|Born||July 29 1894|
|Birth Location||Albion, Nebraska|
English-language pastor of the Japanese Baptist Church in Seattle from 1929 to 1955, who continued his ministry through the wartime incarceration of Japanese Americans, even moving his family to Idaho when his congregation was incarcerated at Minidoka .
Rev. Emery Andrews was born on July 29, 1894, in Albion, Nebraska, but grew up on a farm in Modesto, California. Aspiring to the ministry by age ten, he did theological training at the Bible Institute of Los Angeles and was ordained in 1917, doing ministry in Italian and Mexican American communities while attending Los Angeles Junior College. He moved to Seattle in 1919, with his wife, Mary Brooks Andrews, and a baby daughter. He attended the University of Washington, graduating with a B.A. in sociology in 1922 and a second B.A. in education in 1931. In 1929, he became the first English language pastor at the Japanese Baptist Church in Seattle, a position created to minister to the growing number of Nisei coming of age. The young pastor quickly built close ties with Nisei youth, leading scouting troops on frequent hiking and camping trips. Rev. Andrews also served as minister to the Japanese Baptist Church on Bainbridge Island .
With the coming of war and the incarceration of Japanese Americans, Andrews continued his ministry, first organizing the church gymnasium for storing household items, then making almost daily trips to the Puyallup Assembly Center where his congregation was first incarcerated. He was also part of the Evacuees Service Council, made up of representatives of the American Friends Service Committee , YMCA, and other groups, an organization that set up part-time school and library facilities at Puyallup. When Seattle Japanese Americans were moved to the more permanent concentration camp in Minidoka, Idaho, Andrews took the dramatic step of moving his entire family to nearby Twin Falls, Idaho, so he could continue his work.  Renting a large house about fifteen miles from the camp, the family used spare rooms as a hostel for those coming or going to Minidoka: Nikkei working in town or on farms, Nisei leaving camp for resettlement, Caucasian visitors and staff members, and Nisei soldiers visiting their incarcerated families. An average of 167 visitors a month stayed at their home. When in town, he visited the camp nearly every day to attend to his ministerial duties, often taking his children with him on weekends, where they could play with their Japanese American friends. He also made frequent trips to Seattle to bring back supplies or attend to property or business for the inmates; he made 56 such trips, a round trip of some 1,500 miles. He and his family faced frequent threats and were called names by members of the local community; despite this, he was vocal in his opposition to the exclusion and incarceration.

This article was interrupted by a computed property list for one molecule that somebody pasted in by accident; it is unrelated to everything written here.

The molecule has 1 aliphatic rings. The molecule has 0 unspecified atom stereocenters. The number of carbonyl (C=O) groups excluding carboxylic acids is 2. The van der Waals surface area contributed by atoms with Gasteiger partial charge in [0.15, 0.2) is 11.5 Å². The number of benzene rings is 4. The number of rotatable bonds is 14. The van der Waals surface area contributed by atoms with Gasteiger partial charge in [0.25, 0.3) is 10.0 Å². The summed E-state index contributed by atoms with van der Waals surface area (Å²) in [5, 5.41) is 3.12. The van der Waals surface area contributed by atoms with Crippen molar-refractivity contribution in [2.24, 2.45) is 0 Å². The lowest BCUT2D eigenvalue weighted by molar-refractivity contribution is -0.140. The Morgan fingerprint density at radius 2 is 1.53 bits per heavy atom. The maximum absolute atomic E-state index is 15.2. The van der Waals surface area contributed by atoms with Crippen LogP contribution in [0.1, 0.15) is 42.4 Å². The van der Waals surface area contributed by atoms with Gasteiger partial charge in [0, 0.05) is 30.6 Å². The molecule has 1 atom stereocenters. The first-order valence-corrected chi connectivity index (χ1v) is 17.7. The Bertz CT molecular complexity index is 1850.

At war's end, he and his family returned to Seattle, and he resumed his duties at the Japanese Baptist Church, helping returnees with jobs and housing. He also took two trips to Hiroshima with Floyd Schmoe 's "Houses of Hiroshima" project. He retired in 1955 at age 61, but continued as pastor emeritus; he was succeeded by a Nisei, Rev. Peter T. Koshi. Andrews was honored by the Japanese government in 1970 and at a lavish banquet by the Japanese American community in 1976 before his passing at age 81 in May 1976. He has been the subject of two documentary films: My Friends Behind Barbed Wire (2008) by Lucy Ostrander ad Don Sellers and Act of Faith: The Rev. Emery Andrews Story by Janice D. Tanaka.
For More Information
Andrews, Emery Brooks. Interview by Tom Ikeda. Seattle, March 24, 2004. Densho Digital Repository.
"Guide to the Emery E. Andrews Papers, 1925–1969." University of Washington Libraries Special Collections.
"History: Our Story." Japanese Baptist Church of Seattle website.
Pritchett, Rachel. "Rev. Andrews Tended His Flock in Internment." Bainbridge Conversation blog post. Kitsap Sun website, May 7, 2007.
Shaffer, Robert. "Opposition to Internment: Defending Japanese American Rights During World War II." The Historian 61.3 (Spring 1999): 597–619.
Siegel, Shizue. In Good Conscience: Supporting Japanese Americans During the Internment . San Mateo, CA: AACP, Inc., 2006.
- Three white women church workers also moved to Twin Falls with the Andrews family: Florence Rumsey, May Herd Katayama, and Esther McCollough. For brief profiles of these women, see Shizue Siegel, In Good Conscience: Supporting Japanese Americans During the Internment (San Mateo, CA: AACP, Inc., 2006), 154–55.
- See Robert Shaffer, "Opposition to Internment: Defending Japanese American Rights During World War II," The Historian 61.3 (Spring 1999): 597–619.
Last updated Dec. 4, 2023, 6:05 p.m..